My second post on this topic concerns a subject of some controversy in learning Chinese/Japanese- James Heisig’s “Remembering The Kanji” system. Heisig developed a method of attaching a unique English “keyword” to each character, as a way of rapidly memorising and familiarising oneself with the 2000 general use kanji, or “Chinese characters”, used in the Japanese writing system. This method doesn’t teach you the pronunciation of the characters (Japanese characters have multiple pronunciations), but it does teach you to recognise all of the characters which is a huge building block towards proficiency. It also teaches you to write the characters accurately, although this is less useful in today’s digital world.
There’s more than enough websites out there for and against Heisig’s method, but I’ve decided- eventually, and after some debate- to give it a go. I’m aiming to “learn” 100 kanji a week, using the Heising book and Reviewing The Kanji, a website that supplements this study method.
The main approach in this method involves breaking down each kanji into it’s component parts, and using the imaginative memory to create a memorable story for each kanji. Let’s look at some examples…
The most basic kanji are almost direct pictographic representations of their meaning. These kanji mean, respectively, fire, mountain and tree. Not much is needed to remember their English meaning.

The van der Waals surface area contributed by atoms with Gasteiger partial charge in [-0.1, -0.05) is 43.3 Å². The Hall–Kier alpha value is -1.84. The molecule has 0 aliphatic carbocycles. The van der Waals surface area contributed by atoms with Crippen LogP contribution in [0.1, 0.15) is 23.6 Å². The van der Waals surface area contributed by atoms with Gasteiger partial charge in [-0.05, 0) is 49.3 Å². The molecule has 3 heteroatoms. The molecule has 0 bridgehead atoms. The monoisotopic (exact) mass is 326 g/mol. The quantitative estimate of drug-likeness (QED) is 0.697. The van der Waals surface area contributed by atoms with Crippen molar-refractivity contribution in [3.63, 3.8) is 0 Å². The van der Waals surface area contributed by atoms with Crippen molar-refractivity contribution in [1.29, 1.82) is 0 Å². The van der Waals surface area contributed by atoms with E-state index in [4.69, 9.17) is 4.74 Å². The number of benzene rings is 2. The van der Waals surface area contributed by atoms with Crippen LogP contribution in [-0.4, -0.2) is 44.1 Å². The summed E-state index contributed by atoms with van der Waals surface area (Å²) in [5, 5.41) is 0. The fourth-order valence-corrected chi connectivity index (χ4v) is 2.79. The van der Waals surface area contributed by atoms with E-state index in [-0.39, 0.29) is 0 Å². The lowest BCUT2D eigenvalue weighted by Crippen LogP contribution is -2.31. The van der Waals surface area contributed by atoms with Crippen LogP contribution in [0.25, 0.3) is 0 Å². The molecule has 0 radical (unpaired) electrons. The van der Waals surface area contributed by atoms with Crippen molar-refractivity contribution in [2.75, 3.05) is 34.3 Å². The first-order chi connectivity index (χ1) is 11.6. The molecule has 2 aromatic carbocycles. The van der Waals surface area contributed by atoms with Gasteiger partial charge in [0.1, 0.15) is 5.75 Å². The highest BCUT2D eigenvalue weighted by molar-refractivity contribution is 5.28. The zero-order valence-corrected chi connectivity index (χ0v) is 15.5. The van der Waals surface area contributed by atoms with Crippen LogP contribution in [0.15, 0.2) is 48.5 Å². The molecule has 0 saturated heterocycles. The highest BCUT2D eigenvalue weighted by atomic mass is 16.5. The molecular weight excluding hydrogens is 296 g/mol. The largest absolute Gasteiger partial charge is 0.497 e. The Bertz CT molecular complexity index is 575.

A step up are kanji composed of several “primitives”, as Heisig terms them. This kanji includes “sun/day”, on the left, “earth” at the top, and “stick” at the bottom. “Earth” and “stick” go together to form “temple”, so a story can then be made about the “sun/day” and the “temple”- with the ultimate meaning being “time” (it sounds complicated because it is to the unitiated, and because I’m probably not describing it well).
From there its just a matter of adding more and more “primitives” (known traditionally as radicals, but Heisig’s primitives are subtely different) to form complex kanji. One of the big advantages of Heisig’s method is that it allows you to deconstruct complex characters like these, remembering each component in the story you make to remember the ultimate meaning, then reproduce them accurately.
One thing Heisig fails to teach is any Japanese pronunciation. This might make the whole process of “learning” an artificial keyword look like a waste of time, but even after just 200 characters I’m sure that it’s not- just the fact that you learn to deconstruct and understand the make-up of kanji means that when it comes to learning the various meanings, your in a far better position that when you started.